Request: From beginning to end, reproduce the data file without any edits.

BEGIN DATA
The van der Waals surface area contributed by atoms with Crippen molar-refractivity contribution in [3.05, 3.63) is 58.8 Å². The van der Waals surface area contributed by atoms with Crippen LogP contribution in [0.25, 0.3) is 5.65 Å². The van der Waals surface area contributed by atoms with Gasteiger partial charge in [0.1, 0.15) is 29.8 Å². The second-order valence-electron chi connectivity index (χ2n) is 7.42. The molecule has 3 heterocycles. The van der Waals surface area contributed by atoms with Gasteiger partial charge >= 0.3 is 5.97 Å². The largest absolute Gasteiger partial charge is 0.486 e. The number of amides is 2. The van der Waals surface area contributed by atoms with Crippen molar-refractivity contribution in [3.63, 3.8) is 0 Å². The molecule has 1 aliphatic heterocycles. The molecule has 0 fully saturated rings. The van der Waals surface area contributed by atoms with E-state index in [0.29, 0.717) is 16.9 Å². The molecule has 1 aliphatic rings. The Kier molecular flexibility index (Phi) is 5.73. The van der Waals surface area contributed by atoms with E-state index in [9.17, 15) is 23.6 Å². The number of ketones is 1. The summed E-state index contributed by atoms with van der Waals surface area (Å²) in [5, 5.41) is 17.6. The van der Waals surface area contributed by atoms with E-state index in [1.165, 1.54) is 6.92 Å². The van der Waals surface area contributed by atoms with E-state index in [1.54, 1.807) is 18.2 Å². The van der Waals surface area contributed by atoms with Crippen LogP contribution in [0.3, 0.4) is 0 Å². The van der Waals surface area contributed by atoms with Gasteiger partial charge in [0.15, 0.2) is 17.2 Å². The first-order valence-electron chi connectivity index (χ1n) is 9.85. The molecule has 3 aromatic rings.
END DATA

The van der Waals surface area contributed by atoms with Crippen molar-refractivity contribution in [3.05, 3.63) is 58.8 Å². The van der Waals surface area contributed by atoms with Crippen LogP contribution in [0.25, 0.3) is 5.65 Å². The van der Waals surface area contributed by atoms with Gasteiger partial charge in [0.1, 0.15) is 29.8 Å². The second-order valence-electron chi connectivity index (χ2n) is 7.42. The molecule has 3 heterocycles. The van der Waals surface area contributed by atoms with Gasteiger partial charge >= 0.3 is 5.97 Å². The largest absolute Gasteiger partial charge is 0.486 e. The number of amides is 2. The van der Waals surface area contributed by atoms with Crippen molar-refractivity contribution in [3.63, 3.8) is 0 Å². The molecule has 1 aliphatic heterocycles. The molecule has 0 fully saturated rings. The van der Waals surface area contributed by atoms with E-state index in [0.29, 0.717) is 16.9 Å². The molecule has 1 aliphatic rings. The Kier molecular flexibility index (Phi) is 5.73. The van der Waals surface area contributed by atoms with E-state index in [9.17, 15) is 23.6 Å². The number of ketones is 1. The summed E-state index contributed by atoms with van der Waals surface area (Å²) in [5, 5.41) is 17.6. The van der Waals surface area contributed by atoms with E-state index in [1.165, 1.54) is 6.92 Å². The van der Waals surface area contributed by atoms with E-state index in [1.54, 1.807) is 18.2 Å². The van der Waals surface area contributed by atoms with Crippen LogP contribution in [0.3, 0.4) is 0 Å². The van der Waals surface area contributed by atoms with Gasteiger partial charge in [0.15, 0.2) is 17.2 Å². The first-order valence-electron chi connectivity index (χ1n) is 9.85. The molecule has 3 aromatic rings.